Sun, Feb 29, 2004 - Page 1 News List

Lu and Soong square off on TV

By Jewel Huang  /  STAFF REPORTER

The two vice-presidential candidates, Vice President Annette Lu (呂秀蓮) and People First Party (PFP) Chairman James Soong (宋楚瑜) yesterday took turns expressing their political views on TV.

Both of the candidates were allocated 30 minutes to defend their policies on the program, which was televised by Public Television and hosted by the Central Election Commission.

Soong, who delivered his statements first, said that he and Chinese Nationalist Party (KMT) Chairman Lien Chan (連戰) will serve the people of Taiwan with professionalism if they are elected.

Soong said the KMT-PFP alliance will share power with different political parties and ethnic groups in an effort to maximize the benefits to the people of Taiwan.

Soong and Lien will endeavor to establish "the reconstruction of reliability," to restore people's confidence in the nation's leader and its future, since President Chen Shui-bian's (陳水扁) "five noes" and "volatile" statements have hurt Taiwan's reputation.

"People need a president who tells the truth and works for them," said Soong, adding that the cooperation between himself and Lien was an alliance with real power that could stabilize Taiwan's economy and promote national development.

Soong also offered his condolonces to the families of the victims of the 228 Incident.

Lu delivered her political views after Soong. Lu said that the two candidates presented a conspicuous contrast in their historical roles in the course of Taiwan's democratization.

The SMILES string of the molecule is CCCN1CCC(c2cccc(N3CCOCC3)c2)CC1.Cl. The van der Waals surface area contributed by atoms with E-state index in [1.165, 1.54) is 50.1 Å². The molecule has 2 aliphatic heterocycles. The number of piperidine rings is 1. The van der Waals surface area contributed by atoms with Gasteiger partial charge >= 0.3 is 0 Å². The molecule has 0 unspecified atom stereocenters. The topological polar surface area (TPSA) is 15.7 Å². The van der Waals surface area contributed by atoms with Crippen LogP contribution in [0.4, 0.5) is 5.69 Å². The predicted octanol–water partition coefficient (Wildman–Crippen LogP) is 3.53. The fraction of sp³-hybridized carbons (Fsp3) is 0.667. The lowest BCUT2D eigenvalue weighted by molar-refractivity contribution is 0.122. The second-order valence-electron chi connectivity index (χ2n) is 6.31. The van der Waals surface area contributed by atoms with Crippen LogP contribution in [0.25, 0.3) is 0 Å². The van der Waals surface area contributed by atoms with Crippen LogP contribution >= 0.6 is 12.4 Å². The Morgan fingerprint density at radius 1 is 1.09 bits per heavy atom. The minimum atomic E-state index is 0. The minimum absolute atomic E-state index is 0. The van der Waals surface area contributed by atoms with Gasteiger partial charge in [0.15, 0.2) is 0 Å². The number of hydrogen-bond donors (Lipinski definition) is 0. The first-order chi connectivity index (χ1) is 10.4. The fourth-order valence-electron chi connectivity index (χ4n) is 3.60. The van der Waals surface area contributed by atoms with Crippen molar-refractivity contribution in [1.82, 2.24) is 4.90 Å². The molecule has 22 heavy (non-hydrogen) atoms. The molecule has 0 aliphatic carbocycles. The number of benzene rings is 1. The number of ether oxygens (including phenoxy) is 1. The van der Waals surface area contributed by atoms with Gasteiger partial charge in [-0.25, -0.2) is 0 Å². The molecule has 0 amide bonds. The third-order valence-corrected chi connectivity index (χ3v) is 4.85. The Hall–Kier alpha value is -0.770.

Lu said that the 228 Incident which happened 57 years ago was the prelude to a sanguinary period in the history of Taiwan. Lu said the KMT made millions of Taiwanese people suffer during the White Terror era and forced Taiwan to become an orphan in international society.

Fortunately, Lu said, the DPP won the presidential election in 2000 after the people of Taiwan suffered from the KMT's corruption for 50 years, and the party has since continued to dedicate itself to the promotion of democracy and human rights in Taiwan.

Lu said that Soong devastated Taiwan's local cultures and suppressed freedom of speech when he served as the chief of the Department of Information and the KMT's Cultural Affairs Department. Soong had prohibited people from using Hokkien and Hakka and imposed censorship on the press, making the people of Taiwan feel inferior about their culture and oblivious to their history.

"The tragedies of history can be forgiven, but they cannot be forgotten," said Lu.

Lu cited the accomplishments achieved by the Chen administration in a variety of areas, including agriculture, the economy and the education system, saying that the government spared no effort to eradicate the "black gold" system that was used by the KMT. She also said the DPP was committed to financial reform, an area in which a lot of progress had been made.

In terms of diplomacy, Lu stressed the importance of strengthening Taiwan's autonomy and the necessity of avoiding marginalization by China.

"Taiwan has to think about its future from an international angle, since China desires to create an empire through military expansion and economic conquest," said Lu.

"Taiwan now stands at a crossroads, and we have to make a wise decision whether or not to head toward China and face the fate of marginalization, or establish Taiwan as a maritime power in Asia with a macroscopic view," Lu said.

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